Archive for January, 2012

An Empty Room by Mu Xin

January 18, 2012

I’ve been having a hard time deciding how to talk about An Empty Room.  On the one hand, they remind me of a current crop of stories I’ve read by William Maxwell called Billie Dyer and other stories. They have the same vaguely autobiographical nature, a similar meandering spoken wordiness to them that made me think of kneeling on a stool in my grandmother’s kitchen as she cooked lunch and talked about when a raccoon was cornered up in the Petry’s barn and they took a dog up on a leash to help flush it out, only to have the coon take off, the dog get overly excited and snap the leash and follow the coon right out the hay loft’s window. Miraculously, the dog was unharmed, though a bit leery of barns afterward.

I would almost call the stories parables. The first story, The Moment Childhood Vanished, recounts a visit to a temple by a boy and his mother, how the boy has a favorite rice bowl, but forgets it at the temple after they have already descended all of the steps and are about to leave. The mother has someone run all the way back to the temple, and fetch bowl, only for the boy to accidentally drop it into the river and watch it sink out of sight. Rather than be angry, the mother simply tells him to come get some tea…that “such things won’t be rare occurrences in the future.” The narrator confesses that this doesn’t become a rare occurrence, and that many things in his life have become lost, and occasionally broken. While this ending doesn’t exactly come out of the blue, if it isn’t hinted at directly in the text, there is a palpable darkness to the story that foreshadows the dark advice of the child’s mother, the ending does pop out in such a way that says, “this is important!”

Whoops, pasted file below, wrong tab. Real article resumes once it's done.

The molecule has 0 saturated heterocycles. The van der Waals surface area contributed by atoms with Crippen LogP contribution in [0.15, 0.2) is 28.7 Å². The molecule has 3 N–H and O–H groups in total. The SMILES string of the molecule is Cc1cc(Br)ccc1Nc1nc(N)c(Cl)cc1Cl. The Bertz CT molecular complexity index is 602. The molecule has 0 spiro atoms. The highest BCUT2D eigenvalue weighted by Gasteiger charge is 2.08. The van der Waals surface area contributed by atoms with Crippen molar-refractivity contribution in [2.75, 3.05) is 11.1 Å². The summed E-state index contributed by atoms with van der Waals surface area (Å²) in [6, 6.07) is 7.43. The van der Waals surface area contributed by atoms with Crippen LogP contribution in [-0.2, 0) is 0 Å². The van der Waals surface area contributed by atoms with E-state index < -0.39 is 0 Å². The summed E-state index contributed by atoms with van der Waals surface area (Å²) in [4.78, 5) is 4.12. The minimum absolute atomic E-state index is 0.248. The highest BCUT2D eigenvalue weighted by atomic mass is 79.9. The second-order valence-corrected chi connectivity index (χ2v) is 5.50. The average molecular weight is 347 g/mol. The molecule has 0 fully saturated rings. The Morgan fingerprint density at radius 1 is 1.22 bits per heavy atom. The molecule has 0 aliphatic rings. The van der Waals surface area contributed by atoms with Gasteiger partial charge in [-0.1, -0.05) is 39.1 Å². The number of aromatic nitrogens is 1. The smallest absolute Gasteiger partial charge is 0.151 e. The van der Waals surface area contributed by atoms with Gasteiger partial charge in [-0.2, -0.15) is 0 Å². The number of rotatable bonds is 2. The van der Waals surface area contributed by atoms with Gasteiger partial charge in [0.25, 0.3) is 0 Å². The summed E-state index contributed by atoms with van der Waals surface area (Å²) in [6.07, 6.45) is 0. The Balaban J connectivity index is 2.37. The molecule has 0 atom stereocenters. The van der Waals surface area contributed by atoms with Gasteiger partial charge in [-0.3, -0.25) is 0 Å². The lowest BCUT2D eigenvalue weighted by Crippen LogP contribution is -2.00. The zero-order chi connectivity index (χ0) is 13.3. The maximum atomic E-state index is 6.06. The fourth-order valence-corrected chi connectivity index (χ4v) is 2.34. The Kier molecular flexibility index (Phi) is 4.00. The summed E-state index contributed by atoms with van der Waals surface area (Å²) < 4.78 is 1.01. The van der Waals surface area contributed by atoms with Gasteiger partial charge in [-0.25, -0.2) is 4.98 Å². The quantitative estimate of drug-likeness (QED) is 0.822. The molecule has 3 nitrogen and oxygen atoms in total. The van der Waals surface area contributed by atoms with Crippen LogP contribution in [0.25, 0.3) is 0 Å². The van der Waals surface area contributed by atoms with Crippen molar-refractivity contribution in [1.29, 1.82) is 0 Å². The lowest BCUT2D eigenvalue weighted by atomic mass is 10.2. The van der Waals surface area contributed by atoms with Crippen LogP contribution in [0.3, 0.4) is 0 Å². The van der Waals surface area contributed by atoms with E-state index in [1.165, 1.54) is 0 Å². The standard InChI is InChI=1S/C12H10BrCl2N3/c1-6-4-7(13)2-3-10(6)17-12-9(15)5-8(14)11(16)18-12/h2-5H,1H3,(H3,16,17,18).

Eighteen Passangers on a Bus runs a similar path.  The narrator talks about how the place he worked had two vehicles and one driver, Li Shan . He talks about how he wasn’t thrilled with his job and that his wife suggested he get another job. It’s mentioned that the narrator got driving lessons from Li Shan. The bulk of the story is taken with Li Shan being late to drive everyone to a business function. when he shows up, everyone on the bus hassles him, and the narrator eventually defends him, only to be targeted himself. Then Li Shan turns on him, kicks him off the bus, physically knocking him from the side of the vehicle. The narrator watches the bus careen off a cliff, and it ends with the narrator letting us know that it wasn’t one thing, but an accumulation of things that had pushed Li Shan over the edge towards killing everyone on the bus.  Li Shan driving everyone off the highway and sending everyone in the bus to their death is part of the story, but what it dovetails with is the earlier unhappiness felt by the narrator over his own life. Knowing that it wasn’t just one thing, but an accumulation of things, that finally pushed Li Shan to desperation, we are reminded of the vague unhappiness the narrator was suffering from earlier.

I think it’s significant that this isn’t really a standalone collection of stories, but apparently some form of a collection that the author picked from three earlier volumes of short stories. Despite this, it still reads as a coherent whole, it doesn’t read like a random “Best Of” collection, but a group of stories chosen to explore a theme, idea or form.  I find it similar to Billie Dyer and Other Stories by William Maxwell, or, as I said earlier, a collection of parables. The fact that the collection begins with an allusion to childhood and ends with a cemetery lends to the biographical air of the collection, and to the idea that it could also be a collection roughly documenting the arc of life.  On impulse, near the physical center of the book (the collection stretchs roughly 145 pages, this story began on page 75), there is a story about a young man spending a summer with an aunt and uncle who get along, but who have never really talked about an event earlier in their marriage, though each has their suppositions. However, the lack of communication has tainted their marriage for years. I don’t think it is an accident that this comes roughly in the center of the collection, with a younger person being shown mistakes to avoid in the second half of his life.